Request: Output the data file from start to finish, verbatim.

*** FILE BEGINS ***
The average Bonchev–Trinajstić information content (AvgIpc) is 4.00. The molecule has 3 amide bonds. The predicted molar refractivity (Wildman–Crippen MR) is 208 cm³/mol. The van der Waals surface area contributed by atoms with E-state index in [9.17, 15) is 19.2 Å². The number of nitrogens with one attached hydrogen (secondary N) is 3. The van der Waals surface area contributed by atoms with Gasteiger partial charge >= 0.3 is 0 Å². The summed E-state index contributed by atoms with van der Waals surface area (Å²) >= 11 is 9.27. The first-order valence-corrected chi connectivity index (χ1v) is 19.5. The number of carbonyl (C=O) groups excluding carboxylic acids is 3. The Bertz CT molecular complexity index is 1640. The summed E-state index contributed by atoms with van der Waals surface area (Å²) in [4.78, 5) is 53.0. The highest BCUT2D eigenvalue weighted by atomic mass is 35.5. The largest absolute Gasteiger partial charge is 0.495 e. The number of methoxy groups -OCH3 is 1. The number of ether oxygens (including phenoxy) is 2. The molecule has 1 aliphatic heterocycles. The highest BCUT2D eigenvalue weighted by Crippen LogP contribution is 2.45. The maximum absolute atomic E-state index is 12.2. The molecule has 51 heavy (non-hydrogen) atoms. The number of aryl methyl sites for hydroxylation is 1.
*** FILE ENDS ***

The average Bonchev–Trinajstić information content (AvgIpc) is 4.00. The molecule has 3 amide bonds. The predicted molar refractivity (Wildman–Crippen MR) is 208 cm³/mol. The van der Waals surface area contributed by atoms with E-state index in [9.17, 15) is 19.2 Å². The number of nitrogens with one attached hydrogen (secondary N) is 3. The van der Waals surface area contributed by atoms with Gasteiger partial charge >= 0.3 is 0 Å². The summed E-state index contributed by atoms with van der Waals surface area (Å²) >= 11 is 9.27. The first-order valence-corrected chi connectivity index (χ1v) is 19.5. The number of carbonyl (C=O) groups excluding carboxylic acids is 3. The Bertz CT molecular complexity index is 1640. The summed E-state index contributed by atoms with van der Waals surface area (Å²) in [4.78, 5) is 53.0. The highest BCUT2D eigenvalue weighted by atomic mass is 35.5. The largest absolute Gasteiger partial charge is 0.495 e. The number of methoxy groups -OCH3 is 1. The number of ether oxygens (including phenoxy) is 2. The molecule has 1 aliphatic heterocycles. The highest BCUT2D eigenvalue weighted by Crippen LogP contribution is 2.45. The maximum absolute atomic E-state index is 12.2. The molecule has 51 heavy (non-hydrogen) atoms. The number of aryl methyl sites for hydroxylation is 1.